Guidelines for Authors

The aim of this reference work online is to provide in-depth articles on topics broadly relevant to semiotic research for the benefit of students and scholars from a great variety of disciplines. Therefore, all the articles published in this encyclopedia should be written in a style accessible to a wide constituency of researchers. For instance, allusions to controversies and personalities which are particular to a school or a discipline should be avoided. Instead, the nature of the theoretical or methodological problems should be clearly stated in terms that are understandable across disciplinary boundaries.

• While special terminology is often a necessary component of new theoretical models, authors of encyclopedic articles should refrain from using jargons which are impenetrable to those who do not belong to the restricted groups of scholars fostering such new perspectives. The meaning of neologisms should not be taken for granted even if they have been used by a particular school for some time. Instead, their philological construction and epistemological motivation should be fully explained. Special attention should be given to ambiguous terms, such as "information" or "symbol", whose semantic value is not constant across disciplines and which also belong to everyday language. The first occurrence of such polysemous words in an article should be followed by a semantic specification. The same requirement applies to acronyms (e.g., LAP for Language-Action Perspective, SAT for Speech Act Theory) which are rarely universally transparent.

• In-text references and quotations should be very selective and limited to important works relevant to the subject matter of the article. While notes should not be used in encyclopedia articles, sub-entries may occasionally be added to an article if this is deemed necessary to its clarity and completeness. According to usual academic standards, in-text references should appear between parentheses with the name of the author(s) followed by the date of publication of the work mentioned: (Schacter and Scarry 2000). In case of quotations, the date should be followed by the page(s) number. Examples: (McNeill 1992: 51), (Enquist and Arak 1998: 48-49).

• The list of references should be standardized as follows: NAME, FIRST NAME and/or INITIALS, (YEAR OF PUBLICATION), TITLE (in italics for books, between quotation marks for articles), PLACE OF PUBLICATION: PUBLISHER For example:

Enquist, Magnus and Anthony Arak (1998). "Neural Representation and the Evolution of Signal Form". In Dukas, Reuven, ed., Cognitive Ecology. Chicago: University of Chicago Press.(21-87)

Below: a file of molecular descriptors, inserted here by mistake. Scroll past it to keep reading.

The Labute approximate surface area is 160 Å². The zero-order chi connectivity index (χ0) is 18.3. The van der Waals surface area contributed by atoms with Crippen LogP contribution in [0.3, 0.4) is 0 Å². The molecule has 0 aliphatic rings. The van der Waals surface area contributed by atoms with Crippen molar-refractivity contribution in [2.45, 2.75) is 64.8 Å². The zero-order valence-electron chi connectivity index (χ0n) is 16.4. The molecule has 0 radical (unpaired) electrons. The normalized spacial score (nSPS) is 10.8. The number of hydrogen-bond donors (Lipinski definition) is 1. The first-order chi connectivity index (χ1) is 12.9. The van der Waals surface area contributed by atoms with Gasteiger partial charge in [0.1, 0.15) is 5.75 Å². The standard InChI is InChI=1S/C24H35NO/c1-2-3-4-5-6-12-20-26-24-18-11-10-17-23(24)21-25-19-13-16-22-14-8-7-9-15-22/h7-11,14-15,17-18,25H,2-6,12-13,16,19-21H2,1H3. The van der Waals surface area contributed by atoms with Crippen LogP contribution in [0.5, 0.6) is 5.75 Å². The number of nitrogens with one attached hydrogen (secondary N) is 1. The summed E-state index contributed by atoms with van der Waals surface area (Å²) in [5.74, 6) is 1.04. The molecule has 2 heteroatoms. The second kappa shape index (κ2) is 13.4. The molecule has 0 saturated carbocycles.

McNeill, David (1992). Hand and Mind: What Gestures Reveal about Thought. Chicago : University of Chicago Press.

Schacter, Daniel L. And Elaine Scarry, eds. (2000). Memory, Brain and Belief. Cambridge, MA: Harvard University Press.

• All entries should be submitted in two parts: ( i ) a short entry of approximately 300-500 words which provides a basic definition and a concise summary of the main points concerning the topic addressed; (ii) a long entry of indefinite length in which all relevant aspects of the topic are treated in some detail. However, this long entry should remain functional and user-friendly, and authors should be careful to avoid long-winded and repetitive or digressive texts. The style should be gender-neutral (e.g., his/her) and avoid first-person constructions, slang, abbreviations, passive voice and long and complex sentences.

• Authors should provide a bibliography at the end of the long entry, in which the most important publications relevant to the topic of the article will be listed. This bibliography will not be restricted to the works which are the object of in-text references, but all the works to which a reference is made in the text should appear in their alphabetical place in this bibliography. In addition, information about the author and his/her own published works will appear in the final section of the entry under the heading AUTHOR.

• Articles should be sent by e-mail to the editor, as attachments, in whatever format is convenient to their authors. However, RTF files are preferred. All articles will be peer-reviewed before they are put online. Authors should be prepared to receive critical feedback concerning the style and contents of the first version of their entries, and they will be expected to take these constructive remarks into consideration while completing the final version of their articles.

• In compliance with the open-source concept, it is understood that the contributors to the Digital Semiotics Encyclopedia agree that their articles be made available free of charge to all interested readers who are in a position to access the web site. However, the authors of articles will retain their copyrights and will have the possibility of withdrawing their contributions at any time, if they so wish, for whatever reasons they may have. It is also understood that authors will have the opportunity to revise, expand and update their articles whenever they deem it necessary in view of changes that may occur in their field of specialization.

All correspondence should be sent to Ann Lewis.